The Federal Reserve is saving the US billions by keeping interest rates low

Janet Yellen is taking her time with the inevitable rate hike, and taxpayers may need to thank her for it.

The Congressional Budget Office released its 2015 Long-Term Budget Outlook on Tuesday, in which forecasts for interest expenses on the federal debt were further reduced.

In the report, the CBO estimates the real interest rate on a 10-year Treasury note to be 2.3%, down from 2.5% in the 2014 Outlook and 3% in 2013.

The Federal Reserve sets the Federal Funds Rate, which effectively dictates all other interest rates, including the rate that the federal government pays to its creditors.

So, by taking a rate hike slowly, the Fed is helping to trim the interest costs paid by the federal government. A .2% decrease might not seem like a lot, but for a country with more than $US18 trillion in outstanding government debt, the savings are enormous.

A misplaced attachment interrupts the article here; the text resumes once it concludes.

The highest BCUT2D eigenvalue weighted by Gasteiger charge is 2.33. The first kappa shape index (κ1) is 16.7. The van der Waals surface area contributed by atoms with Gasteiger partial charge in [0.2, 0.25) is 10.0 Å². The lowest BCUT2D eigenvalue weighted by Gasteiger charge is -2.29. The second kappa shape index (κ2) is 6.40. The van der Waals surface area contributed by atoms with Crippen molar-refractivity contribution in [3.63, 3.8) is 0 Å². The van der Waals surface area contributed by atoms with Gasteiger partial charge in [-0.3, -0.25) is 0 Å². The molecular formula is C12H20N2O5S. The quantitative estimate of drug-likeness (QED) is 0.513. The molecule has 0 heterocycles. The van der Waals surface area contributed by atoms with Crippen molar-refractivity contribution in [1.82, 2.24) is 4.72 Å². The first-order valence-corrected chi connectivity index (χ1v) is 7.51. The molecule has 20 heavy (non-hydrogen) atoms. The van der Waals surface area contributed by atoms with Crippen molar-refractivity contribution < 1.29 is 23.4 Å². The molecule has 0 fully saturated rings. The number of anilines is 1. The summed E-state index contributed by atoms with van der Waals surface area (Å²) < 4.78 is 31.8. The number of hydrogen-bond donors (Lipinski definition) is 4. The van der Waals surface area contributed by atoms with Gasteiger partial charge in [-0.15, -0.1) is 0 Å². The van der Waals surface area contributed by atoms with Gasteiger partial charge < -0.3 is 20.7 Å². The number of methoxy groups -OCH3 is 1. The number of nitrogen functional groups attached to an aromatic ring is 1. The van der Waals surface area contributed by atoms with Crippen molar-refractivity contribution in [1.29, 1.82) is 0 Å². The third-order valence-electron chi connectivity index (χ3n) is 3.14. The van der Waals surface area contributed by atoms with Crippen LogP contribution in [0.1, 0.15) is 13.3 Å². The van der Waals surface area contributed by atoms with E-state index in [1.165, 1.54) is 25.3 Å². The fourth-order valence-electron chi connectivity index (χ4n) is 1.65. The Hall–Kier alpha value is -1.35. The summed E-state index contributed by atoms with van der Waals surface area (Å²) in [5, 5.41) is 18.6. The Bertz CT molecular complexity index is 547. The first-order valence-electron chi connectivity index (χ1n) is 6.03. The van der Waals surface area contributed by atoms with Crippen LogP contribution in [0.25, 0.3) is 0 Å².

The CBO also estimated that net federal spending on interest will be 1.5% of GDP next year, down from the 1.7% predicted in 2014.

According to Bloomberg, this adjustment represents about $US37 billion in savings for taxpayers.

To put that in perspective, the Fed might be saving taxpayers enough money to fund the construction of three more aircraft carriers identical to the USS Gerald R. Ford, which is expected to come in at $US12.9 billion.

The chart below from the CBO shows just how much interest rates can affect the federal debt.

NOW WATCH: Two models in Russia just posed with a 1,400-pound bear

NOW WATCH: Money & Markets videos

Want to read a more in-depth view on the trends influencing Australian business and the global economy? BI / Research is designed to help executives and industry leaders understand the major challenges and opportunities for industry, technology, strategy and the economy in the future. Sign up for free at